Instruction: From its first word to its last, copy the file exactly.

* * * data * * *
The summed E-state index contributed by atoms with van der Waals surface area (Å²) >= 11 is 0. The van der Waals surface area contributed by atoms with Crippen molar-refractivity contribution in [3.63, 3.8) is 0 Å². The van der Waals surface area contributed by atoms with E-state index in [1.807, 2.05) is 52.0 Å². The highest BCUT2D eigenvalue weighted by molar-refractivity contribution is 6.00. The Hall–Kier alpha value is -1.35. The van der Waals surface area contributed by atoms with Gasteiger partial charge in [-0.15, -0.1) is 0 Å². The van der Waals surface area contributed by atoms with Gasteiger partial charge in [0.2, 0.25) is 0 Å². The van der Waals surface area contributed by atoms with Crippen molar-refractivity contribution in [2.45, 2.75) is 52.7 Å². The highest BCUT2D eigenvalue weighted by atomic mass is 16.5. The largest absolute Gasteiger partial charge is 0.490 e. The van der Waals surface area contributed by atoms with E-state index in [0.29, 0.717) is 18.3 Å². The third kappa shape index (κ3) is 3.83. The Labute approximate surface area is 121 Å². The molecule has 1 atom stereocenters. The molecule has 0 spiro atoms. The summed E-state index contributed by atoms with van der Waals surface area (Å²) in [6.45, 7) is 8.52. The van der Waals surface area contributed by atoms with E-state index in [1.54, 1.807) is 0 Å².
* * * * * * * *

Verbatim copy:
The summed E-state index contributed by atoms with van der Waals surface area (Å²) >= 11 is 0. The van der Waals surface area contributed by atoms with Crippen molar-refractivity contribution in [3.63, 3.8) is 0 Å². The van der Waals surface area contributed by atoms with E-state index in [1.807, 2.05) is 52.0 Å². The highest BCUT2D eigenvalue weighted by molar-refractivity contribution is 6.00. The Hall–Kier alpha value is -1.35. The van der Waals surface area contributed by atoms with Gasteiger partial charge in [-0.15, -0.1) is 0 Å². The van der Waals surface area contributed by atoms with Gasteiger partial charge in [0.2, 0.25) is 0 Å². The van der Waals surface area contributed by atoms with Crippen molar-refractivity contribution in [2.45, 2.75) is 52.7 Å². The highest BCUT2D eigenvalue weighted by atomic mass is 16.5. The largest absolute Gasteiger partial charge is 0.490 e. The van der Waals surface area contributed by atoms with E-state index in [0.29, 0.717) is 18.3 Å². The third kappa shape index (κ3) is 3.83. The Labute approximate surface area is 121 Å². The molecule has 1 atom stereocenters. The molecule has 0 spiro atoms. The summed E-state index contributed by atoms with van der Waals surface area (Å²) in [6.45, 7) is 8.52. The van der Waals surface area contributed by atoms with E-state index in [1.54, 1.807) is 0 Å².